That campaign? Persuade the general public streets were made for cars to drive, not for pedestrians to walk. Peter Norton's Fighting Traffic: The Dawn of the Motor Age in the American City documents the invention of words like jaywalking for hapless pedestrians venturing into the street. 

Pedestrians, horse-drawn vehicles and electric trams used to share the road with any cars that might be around, as in this scene at Portage Avenue and Main Street in 1912. (Archives of Manitoba)

Here's some Winnipeg historic transportation trivia: A traffic signal was installed and tested at the corner of Main and Higgins in September 1926, and a new traffic signal was installed at the corner of Portage and Main in April 1927.

"The red light means 'stop;' the amber gives warning of change, and the green signal beckons to proceed," an article in the April 4, 1927, edition of the Winnipeg Tribune told readers.

Challenging inequity

Ordinary people have responded with humour and creativity to challenge present-day inequity between cars and people. 

Mexico's two famous citizen activists Jonadab Martinez (as El Mimo, the Mime) and Jorge Cáñez (as Peatónito, the Little Pedestrian — a masked crusader) have used street theatre to lobby for pedestrian safety.

Pedestrians and cyclists around the world also have taken to the streets during Ciclovia, which closes some streets to automobiles. 

In 2009, Winnipeg was the first city in Canada to hold an official Ciclovia. Thousands of people crowded Broadway on foot, skateboards and bikes for the celebration of cycling and car-free streets.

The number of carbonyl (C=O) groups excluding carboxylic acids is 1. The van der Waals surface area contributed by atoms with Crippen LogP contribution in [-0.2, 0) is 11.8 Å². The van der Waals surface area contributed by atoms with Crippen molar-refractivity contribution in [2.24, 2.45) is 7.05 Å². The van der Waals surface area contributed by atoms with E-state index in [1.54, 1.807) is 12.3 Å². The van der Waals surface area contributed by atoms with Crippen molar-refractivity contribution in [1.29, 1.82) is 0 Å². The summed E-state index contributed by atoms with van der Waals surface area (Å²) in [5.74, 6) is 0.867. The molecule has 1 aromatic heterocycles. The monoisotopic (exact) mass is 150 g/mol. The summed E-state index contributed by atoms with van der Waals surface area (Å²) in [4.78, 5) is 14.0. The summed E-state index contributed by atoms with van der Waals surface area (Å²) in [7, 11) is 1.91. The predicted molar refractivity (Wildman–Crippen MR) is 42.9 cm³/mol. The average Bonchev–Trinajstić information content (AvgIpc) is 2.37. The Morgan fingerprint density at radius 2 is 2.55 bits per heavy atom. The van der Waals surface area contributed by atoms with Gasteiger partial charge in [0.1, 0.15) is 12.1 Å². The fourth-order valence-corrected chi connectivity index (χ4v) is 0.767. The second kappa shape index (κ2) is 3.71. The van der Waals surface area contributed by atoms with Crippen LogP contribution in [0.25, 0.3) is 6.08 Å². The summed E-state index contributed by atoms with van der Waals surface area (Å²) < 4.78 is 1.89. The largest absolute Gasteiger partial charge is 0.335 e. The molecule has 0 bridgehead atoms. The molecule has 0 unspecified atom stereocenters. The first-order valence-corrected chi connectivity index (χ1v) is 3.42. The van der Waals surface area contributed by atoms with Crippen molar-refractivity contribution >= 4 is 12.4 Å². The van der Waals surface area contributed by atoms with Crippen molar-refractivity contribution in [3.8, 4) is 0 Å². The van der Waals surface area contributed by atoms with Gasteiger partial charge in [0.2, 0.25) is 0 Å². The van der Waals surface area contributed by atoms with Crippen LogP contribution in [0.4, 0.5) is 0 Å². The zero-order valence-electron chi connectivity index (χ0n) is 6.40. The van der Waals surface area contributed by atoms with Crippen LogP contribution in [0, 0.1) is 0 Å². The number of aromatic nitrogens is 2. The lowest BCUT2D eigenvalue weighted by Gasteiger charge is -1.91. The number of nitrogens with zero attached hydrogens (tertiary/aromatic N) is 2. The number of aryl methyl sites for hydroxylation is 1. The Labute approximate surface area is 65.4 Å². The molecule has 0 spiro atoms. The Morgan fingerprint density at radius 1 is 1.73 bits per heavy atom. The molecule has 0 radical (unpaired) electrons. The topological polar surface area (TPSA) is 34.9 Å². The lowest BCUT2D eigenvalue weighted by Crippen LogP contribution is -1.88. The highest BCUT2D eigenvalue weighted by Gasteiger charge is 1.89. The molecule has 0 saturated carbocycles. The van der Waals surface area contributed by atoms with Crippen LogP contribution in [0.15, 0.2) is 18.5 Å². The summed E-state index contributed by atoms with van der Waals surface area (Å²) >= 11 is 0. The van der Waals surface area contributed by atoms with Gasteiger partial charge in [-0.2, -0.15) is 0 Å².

There's even an organization to protect pedestrian interests — the International Federation of Pedestrians, a UN-accredited non-governmental organization started in 1963.

All these individuals and groups simultaneously celebrate walkable cities and challenge vehicular supremacy.

Why a challenge?

Commerce is based on regulated, efficient movement of cars, buses and trucks. Anything getting in the way of transportation is a threat to the economy. 

And we live here in sprawling Winnipeg, so advocating for driving less can be a tough sell.

But imagine if we changed pedestrian parameters in a civil manner.

5 minute challenge

Let's imagine everyone can slow down — and recognize faster is not always better — à la Carl Honoré's In Praise of Slowness: Challenging the Cult of Speed.

Imagine if commuters on their way to work voluntarily allocated five more minutes to their trip.